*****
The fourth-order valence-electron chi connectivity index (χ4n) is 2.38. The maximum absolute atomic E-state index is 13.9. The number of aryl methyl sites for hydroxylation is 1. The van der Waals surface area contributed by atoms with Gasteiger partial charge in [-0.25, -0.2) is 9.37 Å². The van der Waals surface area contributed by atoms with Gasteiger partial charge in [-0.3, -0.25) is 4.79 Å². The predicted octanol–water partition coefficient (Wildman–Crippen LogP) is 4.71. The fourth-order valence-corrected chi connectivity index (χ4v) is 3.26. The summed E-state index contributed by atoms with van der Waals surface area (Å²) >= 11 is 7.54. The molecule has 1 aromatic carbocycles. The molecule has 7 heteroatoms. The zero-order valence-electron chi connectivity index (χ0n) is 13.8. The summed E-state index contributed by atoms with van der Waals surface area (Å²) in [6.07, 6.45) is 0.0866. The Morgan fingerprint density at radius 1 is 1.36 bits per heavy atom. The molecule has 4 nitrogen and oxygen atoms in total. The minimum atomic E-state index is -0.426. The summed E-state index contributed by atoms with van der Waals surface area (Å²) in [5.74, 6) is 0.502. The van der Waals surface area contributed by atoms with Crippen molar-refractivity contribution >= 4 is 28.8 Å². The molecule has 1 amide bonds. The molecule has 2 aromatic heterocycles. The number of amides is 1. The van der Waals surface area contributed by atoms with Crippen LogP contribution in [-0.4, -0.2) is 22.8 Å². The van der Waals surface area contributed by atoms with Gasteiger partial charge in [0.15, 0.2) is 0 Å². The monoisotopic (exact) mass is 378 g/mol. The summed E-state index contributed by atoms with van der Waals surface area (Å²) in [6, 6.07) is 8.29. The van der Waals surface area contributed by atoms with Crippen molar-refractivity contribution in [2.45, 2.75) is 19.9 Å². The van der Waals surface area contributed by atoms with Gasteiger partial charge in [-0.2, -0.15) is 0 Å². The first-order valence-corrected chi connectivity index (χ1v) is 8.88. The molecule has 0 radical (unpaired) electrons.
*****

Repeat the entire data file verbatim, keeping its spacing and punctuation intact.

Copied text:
The fourth-order valence-electron chi connectivity index (χ4n) is 2.38. The maximum absolute atomic E-state index is 13.9. The number of aryl methyl sites for hydroxylation is 1. The van der Waals surface area contributed by atoms with Gasteiger partial charge in [-0.25, -0.2) is 9.37 Å². The van der Waals surface area contributed by atoms with Gasteiger partial charge in [-0.3, -0.25) is 4.79 Å². The predicted octanol–water partition coefficient (Wildman–Crippen LogP) is 4.71. The fourth-order valence-corrected chi connectivity index (χ4v) is 3.26. The summed E-state index contributed by atoms with van der Waals surface area (Å²) >= 11 is 7.54. The molecule has 1 aromatic carbocycles. The molecule has 7 heteroatoms. The zero-order valence-electron chi connectivity index (χ0n) is 13.8. The summed E-state index contributed by atoms with van der Waals surface area (Å²) in [6.07, 6.45) is 0.0866. The Morgan fingerprint density at radius 1 is 1.36 bits per heavy atom. The molecule has 4 nitrogen and oxygen atoms in total. The minimum atomic E-state index is -0.426. The summed E-state index contributed by atoms with van der Waals surface area (Å²) in [5.74, 6) is 0.502. The van der Waals surface area contributed by atoms with Crippen molar-refractivity contribution >= 4 is 28.8 Å². The molecule has 1 amide bonds. The molecule has 2 aromatic heterocycles. The number of amides is 1. The van der Waals surface area contributed by atoms with Crippen LogP contribution in [-0.4, -0.2) is 22.8 Å². The van der Waals surface area contributed by atoms with Gasteiger partial charge in [0.15, 0.2) is 0 Å². The monoisotopic (exact) mass is 378 g/mol. The summed E-state index contributed by atoms with van der Waals surface area (Å²) in [6, 6.07) is 8.29. The van der Waals surface area contributed by atoms with Crippen molar-refractivity contribution in [2.45, 2.75) is 19.9 Å². The van der Waals surface area contributed by atoms with Gasteiger partial charge in [-0.2, -0.15) is 0 Å². The first-order valence-corrected chi connectivity index (χ1v) is 8.88. The molecule has 0 radical (unpaired) electrons.